A place in the sun
Algae occupy the lowest and most fundamental level in the ecosystems of oceans, rivers and lakes. Now, though, these simple organisms are making their way onto dry land. With the attempt to move towards a more sustainable and bio-based economy in mind, researchers and industry are more and more considering algae a highvalue “crop”.
Algae is the crop of the future, according to researchers in Geel
Fish farms, for example, use a huge amount of fishmeal and fish oil to feed all their fish. It takes on average two kilos of food, which is largely made up of fish and sea animals caught in the ocean, to produce one kilo of edible farmed fish. That’s not sustainable. But there’s an alternative.
Instead of serving ground fish from the open sea, we can also feed farmed fish with algae-based fish food, which is the basic food in most aquatic ecosystems. Algae – a group name for thousands of uni- and multi-cellular organisms that perform photosynthesis – contain many unsaturated fatty acids (like omega-3 and omega-6), antioxidants, some essential amino acids and other substances that we humans associate with a healthy diet.
What’s more, algae, as a whole or after processing, can be used in food products for humans, in cosmetics, in health additives, in animal feed and in industrial chemistry.
To show to industry that cultivating algae – called algaculture – is a promising and economically viable method of moving towards a bio-based and sustainable economy, the Flemish Institute for Technological Research (Vito) and the University College Thomas More Kempen are building a large pilot installation, known as Sunbuilt, at the Thomas More campus in Geel. The photobioreactor (PBR), a machine in which algae can grow thanks to sunlight and water while producing oxygen and biomass, is due to start working in the autumn of next year.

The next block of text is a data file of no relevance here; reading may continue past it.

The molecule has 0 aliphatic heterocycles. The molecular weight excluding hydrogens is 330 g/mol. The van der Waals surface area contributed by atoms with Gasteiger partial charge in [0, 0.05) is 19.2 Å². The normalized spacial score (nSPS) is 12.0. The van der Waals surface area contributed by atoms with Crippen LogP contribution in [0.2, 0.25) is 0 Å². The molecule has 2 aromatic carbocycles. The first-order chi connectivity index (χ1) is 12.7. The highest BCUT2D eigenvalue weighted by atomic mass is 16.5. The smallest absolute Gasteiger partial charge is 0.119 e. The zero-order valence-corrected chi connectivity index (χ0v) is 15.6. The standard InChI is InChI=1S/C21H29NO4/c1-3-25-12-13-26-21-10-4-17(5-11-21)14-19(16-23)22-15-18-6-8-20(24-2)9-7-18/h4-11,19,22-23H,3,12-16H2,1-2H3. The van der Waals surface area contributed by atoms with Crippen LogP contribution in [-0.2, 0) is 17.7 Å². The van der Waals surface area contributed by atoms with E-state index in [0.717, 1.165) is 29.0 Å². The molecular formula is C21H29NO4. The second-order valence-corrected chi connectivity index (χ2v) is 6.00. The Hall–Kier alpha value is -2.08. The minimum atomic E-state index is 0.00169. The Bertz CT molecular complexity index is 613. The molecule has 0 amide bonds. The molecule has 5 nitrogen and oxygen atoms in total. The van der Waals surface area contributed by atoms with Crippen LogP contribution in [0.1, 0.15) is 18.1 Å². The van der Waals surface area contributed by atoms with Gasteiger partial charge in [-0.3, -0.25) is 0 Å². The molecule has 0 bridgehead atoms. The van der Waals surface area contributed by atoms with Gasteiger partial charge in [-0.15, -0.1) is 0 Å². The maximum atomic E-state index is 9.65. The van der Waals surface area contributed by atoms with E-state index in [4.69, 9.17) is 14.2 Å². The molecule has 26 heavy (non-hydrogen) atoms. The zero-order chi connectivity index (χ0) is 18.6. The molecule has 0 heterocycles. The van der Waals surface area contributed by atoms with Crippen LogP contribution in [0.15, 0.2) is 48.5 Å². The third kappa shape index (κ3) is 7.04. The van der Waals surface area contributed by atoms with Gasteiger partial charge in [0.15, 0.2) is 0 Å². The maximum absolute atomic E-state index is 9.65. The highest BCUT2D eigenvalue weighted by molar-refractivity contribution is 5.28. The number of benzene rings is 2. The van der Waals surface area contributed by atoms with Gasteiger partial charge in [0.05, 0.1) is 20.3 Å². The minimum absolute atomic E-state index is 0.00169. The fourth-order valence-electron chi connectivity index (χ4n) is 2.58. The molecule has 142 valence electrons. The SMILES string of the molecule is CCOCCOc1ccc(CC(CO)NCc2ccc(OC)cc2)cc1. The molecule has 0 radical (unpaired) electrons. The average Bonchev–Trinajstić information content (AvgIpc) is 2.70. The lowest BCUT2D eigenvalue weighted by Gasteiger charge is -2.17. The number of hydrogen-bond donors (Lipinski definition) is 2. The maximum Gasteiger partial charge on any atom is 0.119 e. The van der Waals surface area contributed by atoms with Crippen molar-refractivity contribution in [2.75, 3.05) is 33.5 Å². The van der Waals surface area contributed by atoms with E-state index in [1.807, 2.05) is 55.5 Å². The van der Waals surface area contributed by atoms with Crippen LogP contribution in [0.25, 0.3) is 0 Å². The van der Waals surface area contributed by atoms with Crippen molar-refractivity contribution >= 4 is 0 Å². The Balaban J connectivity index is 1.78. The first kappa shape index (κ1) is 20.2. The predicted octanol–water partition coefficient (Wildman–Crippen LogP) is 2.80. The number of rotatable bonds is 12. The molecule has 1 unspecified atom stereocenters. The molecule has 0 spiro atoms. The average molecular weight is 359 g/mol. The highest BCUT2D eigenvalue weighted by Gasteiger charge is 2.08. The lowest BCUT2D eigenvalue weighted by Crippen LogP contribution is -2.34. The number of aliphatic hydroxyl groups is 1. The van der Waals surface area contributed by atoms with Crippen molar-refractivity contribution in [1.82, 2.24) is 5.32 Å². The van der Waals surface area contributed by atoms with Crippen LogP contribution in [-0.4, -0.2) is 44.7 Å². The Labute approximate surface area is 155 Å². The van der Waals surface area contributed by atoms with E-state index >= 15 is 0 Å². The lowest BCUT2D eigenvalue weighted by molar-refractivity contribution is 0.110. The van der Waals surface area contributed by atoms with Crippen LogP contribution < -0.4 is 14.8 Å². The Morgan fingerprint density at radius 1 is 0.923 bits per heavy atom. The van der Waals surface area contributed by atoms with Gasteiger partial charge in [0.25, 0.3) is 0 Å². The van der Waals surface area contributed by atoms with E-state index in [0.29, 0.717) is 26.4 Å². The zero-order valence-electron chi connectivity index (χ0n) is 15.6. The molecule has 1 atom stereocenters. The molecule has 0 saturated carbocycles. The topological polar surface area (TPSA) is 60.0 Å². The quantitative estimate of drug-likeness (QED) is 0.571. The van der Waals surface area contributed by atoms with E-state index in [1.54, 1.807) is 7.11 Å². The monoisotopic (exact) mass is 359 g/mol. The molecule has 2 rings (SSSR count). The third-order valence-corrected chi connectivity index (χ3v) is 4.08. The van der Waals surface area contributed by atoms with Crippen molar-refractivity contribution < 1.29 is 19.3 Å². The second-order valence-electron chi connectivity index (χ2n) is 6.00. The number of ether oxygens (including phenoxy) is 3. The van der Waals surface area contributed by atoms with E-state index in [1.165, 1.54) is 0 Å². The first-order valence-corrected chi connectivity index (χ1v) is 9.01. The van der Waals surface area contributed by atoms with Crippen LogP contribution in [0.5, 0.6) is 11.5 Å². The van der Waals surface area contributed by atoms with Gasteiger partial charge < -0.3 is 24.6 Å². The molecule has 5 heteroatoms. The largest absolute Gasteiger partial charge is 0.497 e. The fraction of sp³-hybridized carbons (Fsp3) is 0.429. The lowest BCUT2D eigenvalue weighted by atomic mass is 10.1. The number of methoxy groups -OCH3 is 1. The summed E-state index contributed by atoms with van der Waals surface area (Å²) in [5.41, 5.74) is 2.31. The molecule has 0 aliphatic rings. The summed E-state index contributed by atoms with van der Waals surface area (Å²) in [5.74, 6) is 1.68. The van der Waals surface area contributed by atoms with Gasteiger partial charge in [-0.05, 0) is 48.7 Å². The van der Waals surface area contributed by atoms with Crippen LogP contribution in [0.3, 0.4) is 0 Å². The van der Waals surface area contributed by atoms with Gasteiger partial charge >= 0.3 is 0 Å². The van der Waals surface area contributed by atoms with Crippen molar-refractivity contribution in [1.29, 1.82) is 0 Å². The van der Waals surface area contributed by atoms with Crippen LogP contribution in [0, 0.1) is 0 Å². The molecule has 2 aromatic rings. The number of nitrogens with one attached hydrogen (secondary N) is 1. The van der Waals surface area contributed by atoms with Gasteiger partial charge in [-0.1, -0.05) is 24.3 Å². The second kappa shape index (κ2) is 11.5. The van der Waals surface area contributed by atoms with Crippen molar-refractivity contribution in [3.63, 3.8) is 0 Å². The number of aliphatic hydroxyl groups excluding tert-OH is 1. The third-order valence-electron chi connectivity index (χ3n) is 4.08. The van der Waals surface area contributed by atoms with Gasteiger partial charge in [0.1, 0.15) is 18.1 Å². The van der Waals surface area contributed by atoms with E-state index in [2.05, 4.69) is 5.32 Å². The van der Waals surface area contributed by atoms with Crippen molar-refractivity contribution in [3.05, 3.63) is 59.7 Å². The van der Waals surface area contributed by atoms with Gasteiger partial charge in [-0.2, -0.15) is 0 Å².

Growing algae how-to
So how are algae cultivated? “You have several options,” explains Bert Lemmens of Vito. “You can cultivate them in large open ponds of shallow water, with a paddle wheel that moves the water around. Those ponds are placed inside greenhouses, which opens up new opportunities for Flemish horticulture.”
Other options, he says, are cultivating them inside PBRs, consisting of tubes, flat panels or plastic bags. “The appropriate method depends on the type of algae and the desired end product.”
Only a limited number of algae can be produced in open ponds. That’s why a photobioreactor was chosen for this project. In the PBR, the quality of the algae can be regulated more effectively. Algae are very sensitive to changes in temperature or light, leading to a different quality of algae. So for this pilot installation, a PBR was a logical choice.
The production scale of the Sunbuilt algae plant lies between the laboratory and industrial level. “Sunbuilt will yield up to 500 kilos of algae, in dry powder, per year,” says Lemmens. “That’s enough to perform daily tests concerning the quality and the applicability of the algae powder.” Vito’s role in the project is in the harvesting and processing technology.
“Sunbuilt is a good example of a symbiotic relationship,” says Lemmens. “Our strength is our experience in separation and bio-refinery techniques. Our partner, Thomas More Kempen, has expertise in greenhouse cultivation, which has many similarities with algae production.”
Boost across industry
Algaculture is also an opportunity to reinforce Flemish industry in many different fields. Horticulture, a sector that has been suffering for some time from competition from producers in other countries, will have a new crop with high added value. The food industry will have new ingredients. The chemical industry will have sustainable resources.
“Also, we could replace part of the soy that is used in animal feed and comes from countries like Brazil with algae,” says Lemmens. “This would contribute to a more sustainable agriculture in Flanders and reduce the excess production of manure. The applications range, then, from extremely high to low added-value products.”
The world of algae yields a huge richness of diversity, with an estimated 200,000 to 800,000 sorts. Of these species, only 50,000 have been described by science and less than 100 have been produced at laboratory scale. There is, therefore, still an enormous potential for new crops and products that is still undeveloped.